3 Ways a Worst-Case Analysis for Your Design Can Save Money

When creating a circuit design, there are numerous steps to consider and lots of people to involve. After the design has been created, many engineers and designers are excited to jump straight to the next step, but it is important to perform a worst-case analysis for your design. Taking the time to perform a thorough worst-case analysis can lead to serious savings of money and time.


Like the name implies, a worst-case analysis runs a design through the worst possible scenarios to see how it performs. Testing circuits under extreme environmental or operating conditions can find flaws and help the designer know when to take the product or circuit back to the drawing board. Hopefully the design never has to actually face the worst-case scenario in real life, but the analysis gives the designer confidence that it could survive if needed.


Here are three ways a worst-case analysis can save you lots of money.


Fixes Product Flaws

engineers working on worst case analysisOne of the worst possible things that could happen in circuit design is to send a product or circuit to production without realizing there are flaws. A faulty design could cause major issues for the end-user or customer and cost huge amounts of money to fix. This is especially important in certain areas of circuit design, such as aerospace, where even a small mistake can prove incredibly costly. Product flaws not only hurt the current project but can also put a mark on your company’s name that could potentially take you out of the running for future projects. In circuit design, quality is everything and even the smallest details matter. Taking the time to test for the worst-case scenario can point out any potential issues and allow the designers and engineers to fix them before the product goes to production.


Catches Issues Early

The old saying “Time is money” is very true in circuit design. One of the biggest benefits of worst-case analysis is that it is performed fairly early in the process before the circuit is produced or used with other products. Every day of creation and design and every step further down the process costs more money, which means the longer it takes to find issues, the longer and more expensive it will be to fix them. A rigorous worst-case analysis helps identify issues early so that only a short amount of time is spent re-structuring the problem areas. On the flip side, waiting to find out about issues until the project is further down the pipeline means you have to go back even further in the process, which is time-consuming and expensive. Not only are you fixing and re-building the flawed design, but you also are missing out on creating other new designs that could potentially bring in large amounts of money.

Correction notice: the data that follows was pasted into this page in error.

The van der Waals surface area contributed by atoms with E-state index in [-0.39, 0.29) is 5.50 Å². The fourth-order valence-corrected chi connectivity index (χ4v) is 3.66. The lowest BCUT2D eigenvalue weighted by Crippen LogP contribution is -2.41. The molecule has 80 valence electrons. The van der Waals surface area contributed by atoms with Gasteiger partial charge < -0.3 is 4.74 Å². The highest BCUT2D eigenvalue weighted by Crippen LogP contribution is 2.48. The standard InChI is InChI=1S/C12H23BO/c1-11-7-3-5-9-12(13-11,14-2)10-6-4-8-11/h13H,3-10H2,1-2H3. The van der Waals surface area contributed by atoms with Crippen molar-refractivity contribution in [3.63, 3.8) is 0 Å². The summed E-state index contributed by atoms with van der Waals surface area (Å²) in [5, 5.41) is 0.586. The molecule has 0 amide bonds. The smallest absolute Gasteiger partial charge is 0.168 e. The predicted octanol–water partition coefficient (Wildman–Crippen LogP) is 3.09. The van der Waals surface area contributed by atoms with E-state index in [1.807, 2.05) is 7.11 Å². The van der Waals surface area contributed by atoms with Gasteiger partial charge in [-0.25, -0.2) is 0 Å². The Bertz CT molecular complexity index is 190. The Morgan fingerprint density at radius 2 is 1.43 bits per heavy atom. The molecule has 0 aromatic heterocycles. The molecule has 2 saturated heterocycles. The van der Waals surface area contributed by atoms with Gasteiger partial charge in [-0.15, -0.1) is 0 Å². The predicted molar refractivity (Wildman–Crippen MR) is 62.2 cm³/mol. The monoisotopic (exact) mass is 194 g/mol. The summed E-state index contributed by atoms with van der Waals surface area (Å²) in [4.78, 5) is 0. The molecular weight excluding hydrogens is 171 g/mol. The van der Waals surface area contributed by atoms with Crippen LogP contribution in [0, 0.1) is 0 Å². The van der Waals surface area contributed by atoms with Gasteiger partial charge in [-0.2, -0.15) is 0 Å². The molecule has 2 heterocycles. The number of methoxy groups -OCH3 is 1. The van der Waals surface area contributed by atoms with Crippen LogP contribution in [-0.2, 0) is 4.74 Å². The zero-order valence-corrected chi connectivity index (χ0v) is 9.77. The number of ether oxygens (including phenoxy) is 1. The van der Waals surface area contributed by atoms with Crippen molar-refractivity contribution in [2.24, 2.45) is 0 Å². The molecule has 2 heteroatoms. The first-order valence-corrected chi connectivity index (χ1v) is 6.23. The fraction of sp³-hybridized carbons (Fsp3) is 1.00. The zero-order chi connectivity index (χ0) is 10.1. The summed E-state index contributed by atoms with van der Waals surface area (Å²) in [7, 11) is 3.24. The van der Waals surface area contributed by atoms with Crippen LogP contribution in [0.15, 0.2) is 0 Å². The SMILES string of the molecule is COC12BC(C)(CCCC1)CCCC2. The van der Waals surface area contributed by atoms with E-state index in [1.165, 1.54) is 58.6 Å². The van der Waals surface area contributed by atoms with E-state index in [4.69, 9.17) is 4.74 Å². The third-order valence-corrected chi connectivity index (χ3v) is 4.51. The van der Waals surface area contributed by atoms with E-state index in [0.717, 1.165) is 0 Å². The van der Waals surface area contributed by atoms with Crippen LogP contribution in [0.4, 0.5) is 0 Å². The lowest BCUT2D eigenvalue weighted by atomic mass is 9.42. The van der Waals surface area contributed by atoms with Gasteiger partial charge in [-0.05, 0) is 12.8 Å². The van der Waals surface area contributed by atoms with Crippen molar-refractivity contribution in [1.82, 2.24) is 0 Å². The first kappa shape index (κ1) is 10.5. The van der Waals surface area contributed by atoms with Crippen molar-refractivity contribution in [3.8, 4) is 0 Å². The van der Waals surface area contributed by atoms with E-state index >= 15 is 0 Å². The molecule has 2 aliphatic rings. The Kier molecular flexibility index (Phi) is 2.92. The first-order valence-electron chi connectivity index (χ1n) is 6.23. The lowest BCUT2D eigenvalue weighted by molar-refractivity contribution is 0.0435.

Keeps Product in Line with Expectations

A worst-case analysis is a good checkpoint in the design process. The analysis can be done in a variety of ways to match how the circuit will most often be used. These tests can help ensure that the product was designed with the correct goals in mind. A product that is going to commercial users could have a different structure or interface than a circuit that is going to an internal customer, for example. Taking time to stop and test for the worst-case scenario ensures the product will work well for its intended user and keeps the product in line with its goals and expectations. If the product doesn’t align with the end-user and it isn’t caught, there is a chance the customer won’t like the product and it won’t be successful.


A worst-case analysis is one of the most important parts of creating a circuit or product. Taking the time for a worst-case analysis for your design can alert you of potential issues early in the process and lead to major cost savings in a number of areas. The worst-case analysis is simply a step in the process you can’t afford to skip.


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